Exhibitions at Bruce Castle Museum
The Lost Files
- Extended until 30 September 2018
Artist Al Johnson’s new sculpture The Lost Files is an installation that explores the experience of the conscientious objectors of World War One.
There were 350 COs from Haringey who - for moral, religious or political reasons - refused to participate in the War. This work offers a glimpse into how it might have felt, at great personal risk, to stand against the conventions of society. It is a homage to those brave and principled men and women. The Lost Files suggests an office that has been subject to desecration. Twelve white wooden containers that could be the drawers from lost filing cabinets, are scattered, piled or propped around the space, suggesting abandonment and disrespect. Each box considers an aspect of war resistance, utilising a variety of media: sculpture; found objects; sound; archive material and photographs.
About the artist: Al Johnson is a politically-engaged sculptor; her work responds to recent history and the interplay between politics, power and the collective memory. Her sculpture has been widely exhibited, and is held in both public and private collections. For more of the artist's work, see: Al Johnson Sculptor (external link)
This exhibition is part of the project 'Conscientious Objection Remembered - the Hidden History of Haringey's WW1 COs' (external link) by the Haringey First World War Peace Forum (external link). The group researches the lives of conscientious objectors and their supporters in Hornsey, Tottenham and Wood Green, now the London borough of Haringey.
The project is supported by the Heritage Lottery Fund, as part of the ‘First World War Then and Now’ programme.
Location: East Wing Gallery
Art in the Tower
Multi-media artwork by resident art class Art2View.
- Open on special event days - next event 22 and 23 September, 1 - 5pm for Open House London weekend.
A changing display of artwork by resident art class Art2View in the Tudor Tower at Bruce Castle.
All works by the artists are for sale, and all proceeds kindly help the Friends of Bruce Castle and the Museum to support the free Family Activities' Art and Craft Activities Programme.
Location: Tudor Tower.
The Art of the Gestetner
- 29 September 2018 to end January 2019
The art group Alt Går Bra present a new exhibition exploring the political and social history of the world-famous Gestetner duplicating machine, made in Tottenham.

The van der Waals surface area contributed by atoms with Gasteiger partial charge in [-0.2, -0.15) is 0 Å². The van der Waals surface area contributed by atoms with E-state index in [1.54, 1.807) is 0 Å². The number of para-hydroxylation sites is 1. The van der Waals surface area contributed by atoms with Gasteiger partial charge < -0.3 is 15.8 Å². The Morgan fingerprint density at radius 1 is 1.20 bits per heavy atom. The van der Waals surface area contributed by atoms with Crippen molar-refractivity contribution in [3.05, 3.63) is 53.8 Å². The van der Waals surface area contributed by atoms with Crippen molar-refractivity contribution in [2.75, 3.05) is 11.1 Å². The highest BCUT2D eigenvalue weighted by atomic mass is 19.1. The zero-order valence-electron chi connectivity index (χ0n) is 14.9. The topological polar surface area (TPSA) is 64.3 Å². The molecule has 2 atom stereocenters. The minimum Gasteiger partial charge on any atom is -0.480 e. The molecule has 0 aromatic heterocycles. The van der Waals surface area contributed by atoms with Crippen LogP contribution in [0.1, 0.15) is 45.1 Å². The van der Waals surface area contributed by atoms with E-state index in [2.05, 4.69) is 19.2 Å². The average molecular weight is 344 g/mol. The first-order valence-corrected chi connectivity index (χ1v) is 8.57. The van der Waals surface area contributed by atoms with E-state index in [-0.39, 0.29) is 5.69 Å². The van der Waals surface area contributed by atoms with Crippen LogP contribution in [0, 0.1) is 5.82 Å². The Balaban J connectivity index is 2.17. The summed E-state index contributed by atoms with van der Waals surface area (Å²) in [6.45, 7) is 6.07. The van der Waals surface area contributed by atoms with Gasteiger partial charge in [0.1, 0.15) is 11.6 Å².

Featuring over 100 artefacts from Haringey Archive and Bruce Castle Museum, alongside those uncovered from Gestetner users from around Haringey and beyond, the exhibition explores the Gestetner machine as a device that revolutionised the office. It also reveals how the machines were put to alternative use, enabling a wave of political activists, artists and writers to produce printed publications quickly, affordably and with relative ease.
Location: Compton Gallery.
Kindly supported by the Heritage Lottery Fund, Arts Council England, Haringey Council and the Norwegian Embassy in London.
About the artists: Alt Går Bra (external link) is an art and research group exploring the intersections between art and politics through exhibitions and publications.
Inspiring Women of Haringey: A Suffragette in the Family
- From 30 September 2018 to end March 2019
2018 is the centenary year of the Representation of the People Act. This allowed some women – those owning property and over the age of 30 – the right to vote for the first time. At the general election on 14 December 1918, 8.5 million women and 5.6 million men were enfranchised. It took another 10 years until the age qualification was abolished, putting men and women on a more equal footing.
The women’s suffrage movement reached every part of the country and cut across all classes. Some of the stories about individual suffragettes and their struggle for the vote are well known to us. Other stories lay untold, forgotten or hidden.
This fascinating exhibition presents the wonderful stories and research about local women who campaigned for the vote more than 100 years ago. These stories, artefacts and photographs have been kindly shared with Collective Exchange and Bruce Castle Museum & Haringey Archive by relatives proud of these pioneering women in their families. The exhibition tells us more about the lives of these women - such as the Spongs of Muswell Hill - who made their voices heard in their fierce struggle to get the right to vote.
Location: Old Kitchen.
Black Georgian Londoners: Portraits, People and Perceptions
- From 14 October 2018 to end March 2019
Discover more about Georgian Black Londoners in this new exhibition which reveals recent research about James Townsend, the Lord of the Manor at Bruce Castle during the 18th century and his black heritage and connections, alongside a collection of rare and unusual portraits of Black Georgians.
Kindly supported by the Fellowship of St John.
Location: East Wing Gallery.
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